Before I created and sold information products, I delivered consulting services for many years. Most projects required strategic planning; some entailed creating systems and business process; and others involved marketing.
While the projects varied in scope, they had one thing in common: The business owner always thought his or her employees were the problem. I was brought in to train the team, and if necessary, replace one or more team members.
Yet, I often found the staff’s problems were a simple reflection of the boss. Every time I’ve come across an entrepreneur with a “dysfunctional” team of employees, I’ve found it is the entrepreneur who is dysfunctional. The team is just trying to hang on.
I’ve promoted staff training programs for many industries over the years, and I have a product for the info-marketing industry called Relief for Frustrated Info-Marketing Staff. I especially like programs that are designed for the business owner to hand over to a staff person to implement. For example, Ron Wilkinson of RestaurantMarketingGroup.org sells a marketing system to restaurant owners that is designed for a hostess or a server to implement. This system is brilliant because the restaurant owner can buy the promise of the new customers he or she wants without having to do any work.
Yet, if the business owner is dysfunctional, even a program like Ron’s is doomed. When the hostess comes to the owner and explains how the product teaches that every server needs to start collecting names and addresses from customers, the dysfunctional business owner will never provide the servers the necessary training and incentives to make that happen. Dysfunctional bosses always sabotage themselves.
This presents a challenge for you and me. We have a customer who wants to solve a problem in his or her business. But our customer is the one causing the problems and the largest obstacle to implementing solutions.
This is a challenge for two reasons. First, no one wants to admit he or she is the reason the business isn’t working. Second, even when someone does admit it, it’s extremely hard to change old habits.
When I encounter this challenge in a coaching environment, my first impulse is to try to get the client to replace all of his or her habits with new ones. New work schedule, new project priorities, new systems and ways to work with employees. After all, that’s the fastest way to generate the results the client wants. Usually that prescription ends badly, often with the coaching client hating me and thinking I’m a villainous taskmaster.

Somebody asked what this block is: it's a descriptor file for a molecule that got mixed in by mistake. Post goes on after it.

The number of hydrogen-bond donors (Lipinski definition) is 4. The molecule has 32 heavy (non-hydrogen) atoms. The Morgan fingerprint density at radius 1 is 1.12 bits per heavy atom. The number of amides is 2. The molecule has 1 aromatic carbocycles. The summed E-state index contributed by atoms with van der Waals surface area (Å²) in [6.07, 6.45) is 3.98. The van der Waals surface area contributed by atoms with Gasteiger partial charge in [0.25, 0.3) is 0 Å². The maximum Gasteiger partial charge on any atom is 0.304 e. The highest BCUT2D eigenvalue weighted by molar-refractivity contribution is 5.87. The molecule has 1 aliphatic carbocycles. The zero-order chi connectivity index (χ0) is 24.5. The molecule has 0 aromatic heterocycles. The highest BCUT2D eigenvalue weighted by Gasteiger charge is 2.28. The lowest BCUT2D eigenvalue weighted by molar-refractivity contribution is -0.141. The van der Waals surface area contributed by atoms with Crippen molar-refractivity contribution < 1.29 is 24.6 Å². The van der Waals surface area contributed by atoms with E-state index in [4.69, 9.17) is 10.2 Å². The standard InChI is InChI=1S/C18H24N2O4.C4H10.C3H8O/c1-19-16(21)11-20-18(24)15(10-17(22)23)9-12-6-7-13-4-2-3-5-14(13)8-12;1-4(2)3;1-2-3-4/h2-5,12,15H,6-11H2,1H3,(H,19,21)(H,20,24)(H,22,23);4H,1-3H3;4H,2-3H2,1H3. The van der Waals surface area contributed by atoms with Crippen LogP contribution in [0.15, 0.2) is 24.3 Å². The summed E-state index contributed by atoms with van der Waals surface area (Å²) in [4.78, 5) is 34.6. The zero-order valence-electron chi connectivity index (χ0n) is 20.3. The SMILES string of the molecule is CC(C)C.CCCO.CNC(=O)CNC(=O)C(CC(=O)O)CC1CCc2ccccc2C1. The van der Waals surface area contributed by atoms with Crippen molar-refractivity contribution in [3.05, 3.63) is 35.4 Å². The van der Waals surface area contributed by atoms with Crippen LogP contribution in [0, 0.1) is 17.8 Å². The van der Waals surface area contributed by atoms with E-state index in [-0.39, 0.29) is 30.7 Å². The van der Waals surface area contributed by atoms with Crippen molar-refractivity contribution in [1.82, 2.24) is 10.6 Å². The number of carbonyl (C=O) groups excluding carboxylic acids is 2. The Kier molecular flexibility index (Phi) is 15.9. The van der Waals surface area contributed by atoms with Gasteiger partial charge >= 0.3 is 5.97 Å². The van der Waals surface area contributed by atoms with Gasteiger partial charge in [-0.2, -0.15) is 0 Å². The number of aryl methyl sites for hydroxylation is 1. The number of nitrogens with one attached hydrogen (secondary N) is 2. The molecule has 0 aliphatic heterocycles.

You can’t fix a client’s actions until you fix what’s going on inside his or her head. If you prescribe all the right actions, your customer’s brain will resist leaving the old habits behind. The coaching client will experience frustration and take it out on you.
I have found the best way to deal with clients is to give them a small task that allows them some early success. Then, build on that success as you go. I resist all impulses to move them along at my speed. Instead, I give them small changes that can improve their lives without asking them to change all of their habits at one time.
While people want all of the benefits change can bring, they hate the changes themselves. They resist change at all cost. So, even though the customer came to you for those benefits, you have to resist the temptation of thrusting too much change on him or her at one time.
You may embrace change and want the fast results that come from rapid implementation; however, most of your customers will be quite different. Show them the path to achieving the results they want, but be patient if they choose to proceed slowly.
How do you work with your customers to encourage them to embrace the changes they need to make to achieve the results they desire? Or do you have a different approach entirely? Scroll down to the bottom of the page to leave me a comment. I read every comment and reply when appropriate.